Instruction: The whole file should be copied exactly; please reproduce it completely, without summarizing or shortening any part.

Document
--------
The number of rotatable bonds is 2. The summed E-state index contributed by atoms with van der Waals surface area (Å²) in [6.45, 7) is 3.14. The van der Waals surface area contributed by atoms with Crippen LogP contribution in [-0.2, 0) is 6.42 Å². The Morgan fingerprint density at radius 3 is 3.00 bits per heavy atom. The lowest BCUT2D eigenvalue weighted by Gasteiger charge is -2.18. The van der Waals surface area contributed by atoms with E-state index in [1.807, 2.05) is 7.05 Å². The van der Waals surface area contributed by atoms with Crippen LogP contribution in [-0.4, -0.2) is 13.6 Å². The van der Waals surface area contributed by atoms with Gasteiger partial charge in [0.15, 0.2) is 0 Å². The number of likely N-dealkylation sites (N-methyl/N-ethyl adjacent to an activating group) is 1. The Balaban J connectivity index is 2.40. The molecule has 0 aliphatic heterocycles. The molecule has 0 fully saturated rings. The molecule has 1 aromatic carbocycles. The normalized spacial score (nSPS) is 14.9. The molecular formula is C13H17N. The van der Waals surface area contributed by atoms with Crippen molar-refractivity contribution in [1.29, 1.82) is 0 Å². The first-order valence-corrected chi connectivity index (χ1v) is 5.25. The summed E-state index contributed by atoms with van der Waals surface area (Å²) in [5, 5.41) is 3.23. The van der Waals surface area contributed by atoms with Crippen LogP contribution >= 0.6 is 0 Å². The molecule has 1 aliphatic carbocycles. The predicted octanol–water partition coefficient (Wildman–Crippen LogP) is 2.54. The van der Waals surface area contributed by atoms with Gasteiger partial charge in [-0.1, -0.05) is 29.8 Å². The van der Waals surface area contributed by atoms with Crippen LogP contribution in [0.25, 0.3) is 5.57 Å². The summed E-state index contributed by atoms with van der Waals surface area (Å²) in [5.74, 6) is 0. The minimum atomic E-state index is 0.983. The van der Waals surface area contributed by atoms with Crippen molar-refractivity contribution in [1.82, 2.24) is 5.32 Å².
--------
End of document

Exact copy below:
The number of rotatable bonds is 2. The summed E-state index contributed by atoms with van der Waals surface area (Å²) in [6.45, 7) is 3.14. The van der Waals surface area contributed by atoms with Crippen LogP contribution in [-0.2, 0) is 6.42 Å². The Morgan fingerprint density at radius 3 is 3.00 bits per heavy atom. The lowest BCUT2D eigenvalue weighted by Gasteiger charge is -2.18. The van der Waals surface area contributed by atoms with E-state index in [1.807, 2.05) is 7.05 Å². The van der Waals surface area contributed by atoms with Crippen LogP contribution in [-0.4, -0.2) is 13.6 Å². The van der Waals surface area contributed by atoms with Gasteiger partial charge in [0.15, 0.2) is 0 Å². The number of likely N-dealkylation sites (N-methyl/N-ethyl adjacent to an activating group) is 1. The Balaban J connectivity index is 2.40. The molecule has 0 aliphatic heterocycles. The molecule has 0 fully saturated rings. The molecule has 1 aromatic carbocycles. The normalized spacial score (nSPS) is 14.9. The molecular formula is C13H17N. The van der Waals surface area contributed by atoms with Crippen molar-refractivity contribution in [1.29, 1.82) is 0 Å². The first-order valence-corrected chi connectivity index (χ1v) is 5.25. The summed E-state index contributed by atoms with van der Waals surface area (Å²) in [5, 5.41) is 3.23. The van der Waals surface area contributed by atoms with Crippen LogP contribution >= 0.6 is 0 Å². The molecule has 1 aliphatic carbocycles. The predicted octanol–water partition coefficient (Wildman–Crippen LogP) is 2.54. The van der Waals surface area contributed by atoms with Gasteiger partial charge in [-0.1, -0.05) is 29.8 Å². The van der Waals surface area contributed by atoms with Crippen LogP contribution in [0.25, 0.3) is 5.57 Å². The summed E-state index contributed by atoms with van der Waals surface area (Å²) in [5.74, 6) is 0. The minimum atomic E-state index is 0.983. The van der Waals surface area contributed by atoms with Crippen molar-refractivity contribution in [1.82, 2.24) is 5.32 Å².